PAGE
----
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Here’s Why Some Trucks Have Those Little Orange Lights on the Roof

Have you ever looked at a heavy-duty pickup truck and wondered why it has little orange marker lights on the roof? Well, as it turns out, there’s a reason, and they’re not just there for show: They’re mandated by the government on vehicles that reach a certain size, and they’re there to protect you. Or something.

First, a brief overview of what I’m talking about. As you can see in the images above, those little orange marker lights are mounted on the roof of larger vehicles. Look closely and you’ll see them on everything from box trucks and vans to heavy-duty pickup trucks to semi-truck tractors. They’re always coupled with some red lights in back, roughly the same size, with their placement depending on exactly what the vehicle is.

But here’s the thing: When you think about them objectively, they make no sense. They provide virtually no illumination, they don’t help drivers see, and they’re mounted too high on trucks to actually do any real, productive work. And yet, they’re there for a reason: The government mandates them as a safety feature. I have no real idea why.

And yet they do. If you make a vehicle that’s over 80 inches wide, it starts to fall into various “commercial vehicle” categories, and one of the requirements of vehicles this size is that they have — in the words of our government — “three amber front and three red rear identification lamps spaced between 6 and 12 inches apart at the center of the front and rear of the vehicle, as high as practicable.” This is why you see these lights on an F-150 Raptor (over 80 inches wide) and not on a regular F-150 (79.9 inches wide — likely not a coincidence). It’s also why you see the lights on heavy-duty trucks and not light-duty models.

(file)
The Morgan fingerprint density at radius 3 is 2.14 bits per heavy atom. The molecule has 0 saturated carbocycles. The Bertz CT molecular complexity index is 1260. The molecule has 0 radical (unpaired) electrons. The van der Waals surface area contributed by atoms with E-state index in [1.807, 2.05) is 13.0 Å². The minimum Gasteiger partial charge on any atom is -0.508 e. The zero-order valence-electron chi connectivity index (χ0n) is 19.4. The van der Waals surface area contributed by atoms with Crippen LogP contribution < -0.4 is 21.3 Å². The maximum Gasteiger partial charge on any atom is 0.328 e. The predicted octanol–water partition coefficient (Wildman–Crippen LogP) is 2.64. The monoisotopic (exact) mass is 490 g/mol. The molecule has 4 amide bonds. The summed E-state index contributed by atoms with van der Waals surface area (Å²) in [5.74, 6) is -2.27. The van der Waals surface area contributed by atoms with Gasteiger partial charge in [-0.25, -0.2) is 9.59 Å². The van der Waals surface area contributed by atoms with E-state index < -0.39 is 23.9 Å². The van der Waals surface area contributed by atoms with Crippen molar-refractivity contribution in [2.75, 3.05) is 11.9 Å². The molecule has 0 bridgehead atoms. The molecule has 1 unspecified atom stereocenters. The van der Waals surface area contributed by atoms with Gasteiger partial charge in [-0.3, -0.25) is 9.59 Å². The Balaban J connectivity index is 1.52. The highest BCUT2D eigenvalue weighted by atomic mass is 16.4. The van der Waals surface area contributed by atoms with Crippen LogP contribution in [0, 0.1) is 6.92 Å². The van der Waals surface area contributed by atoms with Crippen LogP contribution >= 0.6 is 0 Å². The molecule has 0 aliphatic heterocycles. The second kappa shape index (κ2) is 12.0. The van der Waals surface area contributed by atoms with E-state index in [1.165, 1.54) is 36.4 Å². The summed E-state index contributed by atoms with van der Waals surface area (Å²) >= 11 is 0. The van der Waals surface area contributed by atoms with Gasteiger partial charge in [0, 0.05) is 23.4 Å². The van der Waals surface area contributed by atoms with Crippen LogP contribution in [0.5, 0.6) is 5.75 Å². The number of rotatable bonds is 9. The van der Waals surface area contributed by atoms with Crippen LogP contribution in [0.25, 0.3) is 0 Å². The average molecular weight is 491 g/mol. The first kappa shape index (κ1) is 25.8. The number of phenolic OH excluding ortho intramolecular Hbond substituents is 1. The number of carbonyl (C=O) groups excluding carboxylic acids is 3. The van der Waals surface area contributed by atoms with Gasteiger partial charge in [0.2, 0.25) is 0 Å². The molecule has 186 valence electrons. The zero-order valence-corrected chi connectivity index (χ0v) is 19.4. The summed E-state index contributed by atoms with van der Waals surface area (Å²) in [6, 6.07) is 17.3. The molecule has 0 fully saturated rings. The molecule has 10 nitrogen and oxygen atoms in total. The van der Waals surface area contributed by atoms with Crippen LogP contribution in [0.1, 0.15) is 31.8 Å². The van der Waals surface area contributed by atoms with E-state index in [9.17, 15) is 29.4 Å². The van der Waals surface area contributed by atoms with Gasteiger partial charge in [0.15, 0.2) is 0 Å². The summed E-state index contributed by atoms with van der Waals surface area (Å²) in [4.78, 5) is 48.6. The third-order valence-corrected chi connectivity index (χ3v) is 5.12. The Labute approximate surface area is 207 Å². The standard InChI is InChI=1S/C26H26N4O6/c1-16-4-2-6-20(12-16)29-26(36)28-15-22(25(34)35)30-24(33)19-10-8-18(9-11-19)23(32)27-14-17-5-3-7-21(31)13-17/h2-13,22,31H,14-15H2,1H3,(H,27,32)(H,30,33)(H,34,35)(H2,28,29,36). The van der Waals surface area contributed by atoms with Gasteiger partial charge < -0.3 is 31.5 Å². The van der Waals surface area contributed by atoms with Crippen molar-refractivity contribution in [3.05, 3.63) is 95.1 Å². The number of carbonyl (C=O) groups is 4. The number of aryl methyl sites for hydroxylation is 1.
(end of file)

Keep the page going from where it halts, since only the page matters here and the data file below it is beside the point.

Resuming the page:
And so that’s why certain vehicles have little orange marker lights on the roof. Now, every time you’ll see them, you’ll know they’re mandated by the government. Though if you’re like me, you’re probably still a little fuzzy on exactly why they’re mandated. Nonetheless, they’re there. Find a truck for sale

Doug DeMuro is an automotive journalist who has written for many online and magazine publications. He once owned a Nissan Cube and a Ferrari 360 Modena. At the same time.

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Doug Demuro
Doug DeMuro writes articles and makes videos, mainly about cars. Doug was born in Denver, Colorado, and received an economics degree from Emory University in Atlanta. After graduation, Doug spent three years working for Porsche Cars North America. Eventually, he quit his job to become a writer, largely because it meant that he no longer had to wear pants. Doug’s work has been featured in a... Read More about Doug Demuro

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  1. They identify a rig that is extra wide when you’re coming at them head on at night, so you can note that they may be taking extra room. C’mon Doug, it’s not that hard to figure out.

  2. come on Mr. Demuro really? , I’m a retired truck driver and those lights, even when I think about them, DO make sense, they’ve saved lives because “other” drivers are able to see them.
    Next time do research on your subject or start your column off by stating ..this is your personal opinion

  3. These lights are extremely helpful in blizzard and white out conditions. They make the trucks more visible as the orange lights cut through the snow and fog better than white lights or tail lights.

  4. If you see cab lights coming your way and let’s say you’re on a thin road and you’re in a wide truck (or hauling a wide trailer) …guess what. Cab lights may have just saved you from crashing, because one ( or both) of you made provisions to get over. Now, concerning 3/4 and 1 ton trucks that are not 80 inches wide, these marker lights are completely optional. Its good thing too, I would install them if  I am consistently hauling loads at night with a wide trailer, for example… farmers…totally a visual safety regulation. NOT to see if your rig is close to a tunnels low clearance.  A trucker knows the height of his truck. And all low clearance structures are identified with signs and such.

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